Frequently Asked Questions

Could didymo spread to lakes throughout New Zealand?

Yes. Although didymo prefers a river environment with clear water flowing over stable substrate at depths sufficient for light penetration to drive photosynthesis, blooms have been found in South Island Lakes. Lake Wakatipu, for example, contains visible didymo on some parts of the lake shore.

How do I explain the New Zealand standard to my suppliers?

Most international exporters will be aware of, if not already complying with, the ISPM 15 standard so explaination of the New Zealand standard should not be too difficult.

We recommend e-mailing the link to the full standard to all your suppliers for them to review.

What happens if new threats to bee products are identified or new information becomes available?

Import health standards are constantly reviewed in the light of new information such as changing disease status in exporting countries, changes in international standards and latest research findings. For example, Biosecurity New Zealand became aware of the possibility of Nosema ceranae, a newly identified bee parasite that is linked to bee diseases in Europe, being introduced into New Zealand. Biosecurity New Zealand investigated this possibility and a technical report was completed. The conclusion of this technical report was that there was sufficient uncertainty regarding this organism to include temporary measures in the import health standard for bee products from Australia.

What happens to your submission on a consultation document?

Submissions and MPI responses will be collated in a 'Review of Submissions' document. This document will be forwarded to all submitters.

Is there any treatment or cure for Foot and Mouth Disease?

No. Vaccination is used in some countries where FMD is present to control the disease.

How can the public protect their birds from avian influenza?

The risk of bird flu entering New Zealand in migratory birds is considered very low but good biosecurity practices are crucial in minimising the likelihood of entry of any type of avian influenza virus.

What facilities are now covered under this new standard?

The types of facilities covered under the new standard are facilities previously approved under the following standards

  • 152.04.03f - Requirements for holding and processing facilities
  • BNZ STD TFSCO - requirements for transitional facilities for sea containers
  • PBC-NZ-STD-FACIL-FLIGHT – requirements for flight kitchens (transitional facilities)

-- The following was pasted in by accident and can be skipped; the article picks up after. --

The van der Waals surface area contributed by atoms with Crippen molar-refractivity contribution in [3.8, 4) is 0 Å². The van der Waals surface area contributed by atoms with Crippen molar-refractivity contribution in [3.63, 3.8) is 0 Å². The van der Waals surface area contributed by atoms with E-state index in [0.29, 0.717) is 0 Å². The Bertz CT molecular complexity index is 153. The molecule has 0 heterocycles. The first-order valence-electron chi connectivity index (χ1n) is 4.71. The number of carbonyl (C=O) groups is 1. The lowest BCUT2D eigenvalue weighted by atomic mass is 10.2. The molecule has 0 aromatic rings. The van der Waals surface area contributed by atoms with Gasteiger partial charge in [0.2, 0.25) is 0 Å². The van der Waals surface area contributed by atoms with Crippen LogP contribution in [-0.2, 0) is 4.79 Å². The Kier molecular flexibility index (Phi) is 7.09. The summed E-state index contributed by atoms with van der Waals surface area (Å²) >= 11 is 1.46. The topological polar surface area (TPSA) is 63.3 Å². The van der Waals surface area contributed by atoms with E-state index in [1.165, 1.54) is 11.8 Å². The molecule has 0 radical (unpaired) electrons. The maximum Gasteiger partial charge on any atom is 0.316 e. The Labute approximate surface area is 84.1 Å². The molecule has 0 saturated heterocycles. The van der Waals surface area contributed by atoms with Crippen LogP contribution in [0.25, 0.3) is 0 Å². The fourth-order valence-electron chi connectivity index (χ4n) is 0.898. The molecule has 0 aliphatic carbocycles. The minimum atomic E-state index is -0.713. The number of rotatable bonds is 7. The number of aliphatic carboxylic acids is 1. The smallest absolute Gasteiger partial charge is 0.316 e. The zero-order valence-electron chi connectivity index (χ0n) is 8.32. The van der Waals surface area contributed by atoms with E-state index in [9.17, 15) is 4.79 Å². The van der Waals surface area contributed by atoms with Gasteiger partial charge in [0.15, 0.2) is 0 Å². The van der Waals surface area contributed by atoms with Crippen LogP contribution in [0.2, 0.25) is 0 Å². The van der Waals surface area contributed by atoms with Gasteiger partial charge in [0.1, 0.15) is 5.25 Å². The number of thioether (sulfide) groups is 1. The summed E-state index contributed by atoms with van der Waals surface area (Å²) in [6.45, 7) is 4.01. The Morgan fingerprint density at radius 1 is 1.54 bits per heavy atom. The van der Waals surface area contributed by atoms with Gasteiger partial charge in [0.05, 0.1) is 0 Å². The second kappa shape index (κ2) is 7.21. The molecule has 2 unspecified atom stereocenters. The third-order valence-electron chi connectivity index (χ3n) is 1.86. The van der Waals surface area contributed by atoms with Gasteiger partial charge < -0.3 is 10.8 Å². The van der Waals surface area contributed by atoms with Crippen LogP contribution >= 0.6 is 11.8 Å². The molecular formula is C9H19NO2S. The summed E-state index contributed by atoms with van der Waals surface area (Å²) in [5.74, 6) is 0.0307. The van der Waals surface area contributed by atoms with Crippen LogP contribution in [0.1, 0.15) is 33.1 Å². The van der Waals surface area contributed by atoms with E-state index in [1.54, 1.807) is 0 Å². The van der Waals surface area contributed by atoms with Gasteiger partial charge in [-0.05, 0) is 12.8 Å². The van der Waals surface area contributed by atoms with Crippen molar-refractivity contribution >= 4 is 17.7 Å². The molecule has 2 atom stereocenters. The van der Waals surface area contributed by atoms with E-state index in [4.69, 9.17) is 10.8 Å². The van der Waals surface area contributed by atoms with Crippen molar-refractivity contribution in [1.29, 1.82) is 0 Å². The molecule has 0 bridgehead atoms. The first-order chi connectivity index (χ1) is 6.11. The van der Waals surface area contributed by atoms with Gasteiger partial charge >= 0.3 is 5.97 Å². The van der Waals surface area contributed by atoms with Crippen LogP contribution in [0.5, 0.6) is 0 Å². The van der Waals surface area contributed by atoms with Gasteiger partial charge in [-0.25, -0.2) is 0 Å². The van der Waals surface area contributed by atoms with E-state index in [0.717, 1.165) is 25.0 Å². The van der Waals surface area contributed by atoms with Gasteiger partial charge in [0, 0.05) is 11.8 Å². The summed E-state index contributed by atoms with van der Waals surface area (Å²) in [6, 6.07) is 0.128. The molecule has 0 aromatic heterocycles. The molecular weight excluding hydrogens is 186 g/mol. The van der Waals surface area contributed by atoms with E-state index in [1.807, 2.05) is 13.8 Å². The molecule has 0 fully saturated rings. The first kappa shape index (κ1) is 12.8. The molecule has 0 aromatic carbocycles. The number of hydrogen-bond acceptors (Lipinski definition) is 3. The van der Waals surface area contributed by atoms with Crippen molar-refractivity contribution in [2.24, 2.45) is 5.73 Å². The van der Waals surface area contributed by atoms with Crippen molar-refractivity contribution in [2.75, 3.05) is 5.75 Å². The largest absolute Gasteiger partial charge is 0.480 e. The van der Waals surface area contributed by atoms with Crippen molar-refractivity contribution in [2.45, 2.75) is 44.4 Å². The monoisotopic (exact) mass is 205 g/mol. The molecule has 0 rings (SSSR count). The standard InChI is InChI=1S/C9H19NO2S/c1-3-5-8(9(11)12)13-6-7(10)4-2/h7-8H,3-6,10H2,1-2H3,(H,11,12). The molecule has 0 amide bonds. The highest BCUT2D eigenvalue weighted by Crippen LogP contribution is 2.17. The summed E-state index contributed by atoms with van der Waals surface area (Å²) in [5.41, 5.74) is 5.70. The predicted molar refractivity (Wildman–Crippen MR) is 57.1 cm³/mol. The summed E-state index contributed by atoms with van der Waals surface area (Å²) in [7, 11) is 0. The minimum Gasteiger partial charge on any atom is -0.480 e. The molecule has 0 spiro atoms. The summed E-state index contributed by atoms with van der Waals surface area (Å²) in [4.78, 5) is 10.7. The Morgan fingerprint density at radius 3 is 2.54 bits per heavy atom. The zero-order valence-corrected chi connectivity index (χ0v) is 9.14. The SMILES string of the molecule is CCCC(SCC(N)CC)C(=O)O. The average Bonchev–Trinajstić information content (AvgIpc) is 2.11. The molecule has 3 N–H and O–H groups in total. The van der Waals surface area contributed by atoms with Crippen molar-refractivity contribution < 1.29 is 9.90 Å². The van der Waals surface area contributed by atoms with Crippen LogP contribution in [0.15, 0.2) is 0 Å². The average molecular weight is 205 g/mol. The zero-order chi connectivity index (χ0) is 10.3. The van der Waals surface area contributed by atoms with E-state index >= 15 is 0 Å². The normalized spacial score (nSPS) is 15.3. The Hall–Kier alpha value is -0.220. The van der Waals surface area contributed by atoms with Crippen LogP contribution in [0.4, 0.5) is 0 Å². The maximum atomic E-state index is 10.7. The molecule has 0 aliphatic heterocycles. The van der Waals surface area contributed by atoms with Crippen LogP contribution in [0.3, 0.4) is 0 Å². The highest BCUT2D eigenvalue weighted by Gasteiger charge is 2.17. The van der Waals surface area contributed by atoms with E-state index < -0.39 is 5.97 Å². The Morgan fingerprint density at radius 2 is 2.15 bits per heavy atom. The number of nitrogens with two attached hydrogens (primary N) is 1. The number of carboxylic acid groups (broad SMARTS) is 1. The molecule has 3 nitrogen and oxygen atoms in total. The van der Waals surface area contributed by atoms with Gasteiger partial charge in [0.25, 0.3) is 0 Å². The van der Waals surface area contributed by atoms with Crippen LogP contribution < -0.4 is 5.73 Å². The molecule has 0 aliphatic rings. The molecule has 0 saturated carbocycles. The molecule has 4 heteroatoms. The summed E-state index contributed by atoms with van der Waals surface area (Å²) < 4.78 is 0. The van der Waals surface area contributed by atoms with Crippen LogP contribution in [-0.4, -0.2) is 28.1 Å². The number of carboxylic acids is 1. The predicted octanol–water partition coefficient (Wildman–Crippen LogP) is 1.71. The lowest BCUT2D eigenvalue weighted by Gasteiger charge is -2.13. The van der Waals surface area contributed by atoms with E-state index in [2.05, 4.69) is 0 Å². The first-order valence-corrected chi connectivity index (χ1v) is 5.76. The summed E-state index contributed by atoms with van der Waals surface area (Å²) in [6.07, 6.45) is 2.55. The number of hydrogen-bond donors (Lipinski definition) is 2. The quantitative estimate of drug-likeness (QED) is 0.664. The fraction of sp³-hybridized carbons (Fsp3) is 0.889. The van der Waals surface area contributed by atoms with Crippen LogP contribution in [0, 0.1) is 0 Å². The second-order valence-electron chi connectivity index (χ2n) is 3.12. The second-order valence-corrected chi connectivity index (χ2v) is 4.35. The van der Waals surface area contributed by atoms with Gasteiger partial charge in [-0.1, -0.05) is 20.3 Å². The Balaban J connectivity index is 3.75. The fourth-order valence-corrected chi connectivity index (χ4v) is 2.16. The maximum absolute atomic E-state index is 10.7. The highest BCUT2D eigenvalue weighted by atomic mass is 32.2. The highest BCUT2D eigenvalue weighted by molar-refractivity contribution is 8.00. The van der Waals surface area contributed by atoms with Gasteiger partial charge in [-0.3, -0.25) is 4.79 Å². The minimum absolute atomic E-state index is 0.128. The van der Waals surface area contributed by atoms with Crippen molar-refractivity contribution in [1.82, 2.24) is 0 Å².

• PBC-NZ-STD-FACIL-REFUSE – requirements for incineration/ sterilisation facilities for quarantine refuse or uncleared risk goods
  • 154.02.18- transitional facilities for animal products
  • 154.02.17 – transitional facilities for biological products ONLY where the facility is receiving and holding the product, not processing the product.
What will happen to me if I am caught carrying fruit in the restricted area?

You are allowed to carry fruit within the wider zone but not allowed to remove it from the area. If you live in the inner Zone A, you should not take whole fruit and veges from your house at all. The Ministry does have the power to stop you.

What do I need to do to make sure my overseas wood packaging is compliant for entry into New Zealand?

To be compliant wood packaging must be:

  • Treated (with rates specified in appendix 1 and 3 of the import health standard) using the following methods:
    • Heat treatment
    • Fumigated with methyl bromide
    • Fumigated with phosphine
    • Chemical preservation using:
      • Boron compounds
      • Copper + didecyldimethyl ammonium chloride
      • Copper azole
      • Copper chrome arsenic
      • Propiconaole and Tebuconazole
  • Wood packaging treated to ISPM 15 standard should be marked with the following:

XX = Two letter code for country in which wood packaging was produced

000 = Official certification number for facility that produced the wood packaging

YY = Treatment that the wood packaging has been given

This mark can only be given to wood packaging by an approved provider from the country of origin

  • Wood packaging that is not marked with the above stamp must be accompanied by a phytosanitary certificate with the treatment detailed in the treatment section or a NPPO endorsed treatment certificate.
  • Free from pests
  • Free of extraneous material (e.g. leaves, soil)
  • Free of all bark
What is being done to secure a BSE free New Zealand in the future?

Despite the very low risk of BSE to New Zealand, the New Zealand industry in close consultation with the government agencies to constantly review and improve the measures that are in place to ensure they are of the highest standards.